Brett Kavanaugh on Government Reform
Dissenters argued that the Court's narrow reading weakened the law and disregarded its intent to address disparities in how election laws affect different racial groups. The rule discarding "out of precinct votes" impacted black and Hispanic voters, with Arizona leading the country in discarding such votes. Restrictions on vote collection makes voting more difficult for Native Americans.
Samuel Alito wrote the opinion of the Court. John Roberts, Neil Gorsuch, Clarence Thomas, Brett Kavanaugh, and Amy Coney Barrett concurred.
Justice Brett Kavanaugh agreed that the challengers have "advanced forceful constitutional and statutory arguments" against the "categorical exclusion of all unlawful non-citizens," but said he wasn't sure that the government was going to go that far. He further noted that if the Trump administration ultimately chose not to exclude all illegal aliens, new challenges would inevitably arise.
"Alabama is again able to enforce laws that help ensure the fairness and integrity of our elections," Alabama's Republican Attorney General said. A District Judge issued a preliminary injunction after finding that Alabama's election rules will cause sick or elderly voters to "likely face a painful and difficult choice between exercising their right to vote and safeguarding their health, which could prevent them from casting a vote in upcoming elections." Alabama appealed the decision. The state argued that it would be confusing to change absentee ballot rules.
When Democratic Sen. Dianne Feinstein of California asked Kavanaugh if a sitting president could be compelled to respond to a subpoena, he declined to offer his views. "I can't give you an answer on that hypothetical question," he said.
In a 2009 Minnesota Law Review article, Kavanaugh had written that "Congress might consider a law exempting a President--while in office--from criminal prosecution and investigation, including from questioning by criminal prosecutors or defense counsel." In the same article, however, he noted, "If the President does something dastardly, the impeachment process is available."
That view, as Klobuchar noted, can limit regulatory safeguards on the job, environmental rules and consumer protection. [For example], Kavanaugh criticized a Labor Department move to sanction SeaWorld following the drowning of a trainer by an orca whale, declaring that the agency had "stormed headlong into a new regulatory arena."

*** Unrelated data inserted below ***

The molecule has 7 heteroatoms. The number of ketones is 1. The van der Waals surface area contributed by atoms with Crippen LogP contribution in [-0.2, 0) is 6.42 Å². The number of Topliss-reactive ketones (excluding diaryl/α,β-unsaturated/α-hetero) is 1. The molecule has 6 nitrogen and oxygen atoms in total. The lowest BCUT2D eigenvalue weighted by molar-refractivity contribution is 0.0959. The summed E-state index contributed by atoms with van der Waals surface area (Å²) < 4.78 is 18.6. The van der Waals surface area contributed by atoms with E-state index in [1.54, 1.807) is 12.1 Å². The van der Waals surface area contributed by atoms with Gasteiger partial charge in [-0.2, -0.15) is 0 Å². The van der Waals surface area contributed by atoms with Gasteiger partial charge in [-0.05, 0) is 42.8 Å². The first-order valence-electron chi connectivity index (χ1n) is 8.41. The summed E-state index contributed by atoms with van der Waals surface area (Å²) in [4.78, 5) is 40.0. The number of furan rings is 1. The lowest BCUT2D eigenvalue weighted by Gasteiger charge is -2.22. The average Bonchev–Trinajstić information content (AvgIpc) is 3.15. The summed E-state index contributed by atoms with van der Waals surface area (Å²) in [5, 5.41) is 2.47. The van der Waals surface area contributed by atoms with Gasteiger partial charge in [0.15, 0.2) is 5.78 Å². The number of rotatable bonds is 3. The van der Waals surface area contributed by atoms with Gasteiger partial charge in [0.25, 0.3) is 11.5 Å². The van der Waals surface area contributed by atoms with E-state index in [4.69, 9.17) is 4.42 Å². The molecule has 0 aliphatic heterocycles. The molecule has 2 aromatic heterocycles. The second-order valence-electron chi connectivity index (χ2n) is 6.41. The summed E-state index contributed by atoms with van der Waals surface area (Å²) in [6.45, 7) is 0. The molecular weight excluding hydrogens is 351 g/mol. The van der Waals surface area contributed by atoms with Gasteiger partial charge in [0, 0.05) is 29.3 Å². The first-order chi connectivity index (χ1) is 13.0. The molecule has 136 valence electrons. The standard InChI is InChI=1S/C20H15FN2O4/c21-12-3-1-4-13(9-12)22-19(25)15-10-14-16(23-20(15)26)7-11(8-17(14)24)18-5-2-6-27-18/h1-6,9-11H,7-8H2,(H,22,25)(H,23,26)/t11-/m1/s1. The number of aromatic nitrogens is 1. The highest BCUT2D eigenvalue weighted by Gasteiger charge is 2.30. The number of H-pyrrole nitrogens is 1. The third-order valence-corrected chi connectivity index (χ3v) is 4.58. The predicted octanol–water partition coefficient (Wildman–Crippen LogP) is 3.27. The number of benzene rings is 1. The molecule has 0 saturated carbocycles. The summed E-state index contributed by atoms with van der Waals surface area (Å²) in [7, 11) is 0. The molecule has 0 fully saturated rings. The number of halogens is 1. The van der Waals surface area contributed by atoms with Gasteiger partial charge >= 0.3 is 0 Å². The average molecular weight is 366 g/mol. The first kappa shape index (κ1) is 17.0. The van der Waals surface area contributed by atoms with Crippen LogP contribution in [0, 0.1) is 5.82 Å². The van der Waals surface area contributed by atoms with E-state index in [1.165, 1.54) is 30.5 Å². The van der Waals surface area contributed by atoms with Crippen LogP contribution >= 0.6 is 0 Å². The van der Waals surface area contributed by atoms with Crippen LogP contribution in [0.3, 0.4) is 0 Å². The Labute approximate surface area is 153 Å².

Overall, his view is that agencies should exercise authority as clearly spelled out in federal statutes and that judges should not, as occurred in the SeaWorld case, defer to agency interpretations that go beyond what's explicit in a law.
In a 2010 case, Judge Kavanaugh wrote the opinion for a 3 judge panel that upheld limits on contributions to political parties which had been imposed in a 2002 campaign-finance reform law. He emphasized that the Supreme Court had already upheld those limits as consistent with the First Amendment and that the new case was sufficiently similar that "as a lower court, we do not possess the authority to clarify or refine" the Supreme Court's ruling.
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Samuel Alito(since 2006)
Amy Coney Barrett(since 2020)
Stephen Breyer(since 1994)
Neil Gorsuch(since 2017)
Ketanji Brown Jackson(nominated 2022)
Elena Kagan(since 2010)
Brett Kavanaugh(since 2018)
John Roberts(since 2005)
Sonia Sotomayor(since 2009)
Clarence Thomas(since 1991)
Merrick Garland(nominated 2016)
Ruth Bader Ginsburg(1993-2020)
John Paul Stevens(1975-2010)
Sandra Day O'Connor(1981-2006)
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